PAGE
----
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Today's Stichomancy for Nicky Hilton

The first excerpt represents the element of Air. It speaks of mental influences and the process of thought, and is drawn from Catriona by Robert Louis Stevenson:

sometimes glance and smile upon us, or pass a merry word or two and give us the go-by again; but the most part of the time they were deep in herring and chintzes and linen, or in computations of the slowness of the passage, and left us to our own concerns, which were very little important to any but ourselves.

At the first, we had a great deal to say, and thought ourselves pretty witty; and I was at a little pains to be the BEAU, and she (I believe) to play the young lady of experience. But soon we grew plainer with each other. I laid aside my high, clipped English (what little there was left of it) and forgot to make my Edinburgh bows and scrapes; she, upon her side, fell into a sort of kind familiarity; and we dwelt

The second excerpt represents the element of Fire. It speaks of emotional influences and base passions, and is drawn from Out of Time's Abyss by Edgar Rice Burroughs:

rough headstone.

Southward from his grave marched three grim and silent men. To the best of Bradley's reckoning they were some twenty-five miles north of Fort Dinosaur, and that they might reach the fort on the following day, they plodded on until darkness overtook them. With comparative safety fifteen miles away, they made camp at last; but there was no singing now and no joking. In the bottom of his heart each prayed that they might come safely through just this night, for they knew that during the morrow they would make the final stretch, yet the nerves of each were taut with strained anticipation of what gruesome thing might flap down upon them from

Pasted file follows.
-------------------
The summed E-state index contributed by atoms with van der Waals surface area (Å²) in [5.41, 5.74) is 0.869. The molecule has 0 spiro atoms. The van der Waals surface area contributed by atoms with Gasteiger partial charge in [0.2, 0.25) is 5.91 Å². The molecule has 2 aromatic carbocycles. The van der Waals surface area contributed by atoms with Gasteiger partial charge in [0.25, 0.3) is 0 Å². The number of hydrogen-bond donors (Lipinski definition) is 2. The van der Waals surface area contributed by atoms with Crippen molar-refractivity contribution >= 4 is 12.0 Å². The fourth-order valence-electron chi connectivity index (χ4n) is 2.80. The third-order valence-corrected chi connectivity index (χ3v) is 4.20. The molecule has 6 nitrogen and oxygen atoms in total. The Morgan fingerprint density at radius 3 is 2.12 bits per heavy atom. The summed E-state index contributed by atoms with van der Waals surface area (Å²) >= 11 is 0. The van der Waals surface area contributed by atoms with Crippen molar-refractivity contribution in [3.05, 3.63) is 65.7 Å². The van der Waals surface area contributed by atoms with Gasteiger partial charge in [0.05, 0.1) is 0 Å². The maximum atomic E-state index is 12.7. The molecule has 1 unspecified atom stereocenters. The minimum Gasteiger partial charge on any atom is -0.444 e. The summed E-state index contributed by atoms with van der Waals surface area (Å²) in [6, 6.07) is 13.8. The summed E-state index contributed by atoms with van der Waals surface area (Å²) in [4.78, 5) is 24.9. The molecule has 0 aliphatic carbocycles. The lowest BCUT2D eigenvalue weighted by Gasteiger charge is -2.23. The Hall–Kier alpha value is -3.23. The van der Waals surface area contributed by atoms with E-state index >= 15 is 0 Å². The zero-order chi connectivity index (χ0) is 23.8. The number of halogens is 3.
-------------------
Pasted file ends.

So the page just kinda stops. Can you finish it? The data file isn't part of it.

Out of Time's Abyss
The third excerpt represents the element of Water. It speaks of pure spiritual influences and feelings of love, and is drawn from The Land of Footprints by Stewart Edward White:

home. Here animal life is most extraordinarily abundant; it furnishes the main food supply to the traveller; and at present is probably increasing slightly, certainly holding its own. Whatever toll the sportsman or traveller take is as nothing compared to what he might take if he were an unscrupulous game hog. If his cartridges and his shoulder held out, he could easily kill a hundred animals a day instead of the few he requires. In that sense, then, no man slaughters indiscriminately. During the course of a year he probably shoots from two hundred to two hundred and fifty beasts, provided he is travelling with an ordinary sized caravan. This, the experts say, is about the

The fourth excerpt represents the element of Earth. It speaks of physical influences and the impact of the unseen on the visible world, and is drawn from A Heap O' Livin' by Edgar A. Guest:

night Was a sad and startling warning that I mustn't guess it right.

"Guess what you will get for Christmas!" is the cry that starts the fun. And I answer: "Give the letter with which the name's begun." Oh, the eyes that dance around me and the joy- ous faces there Keep me nightly guessing wildly: "Is it some- thing I can wear?"

A Heap O' Livin'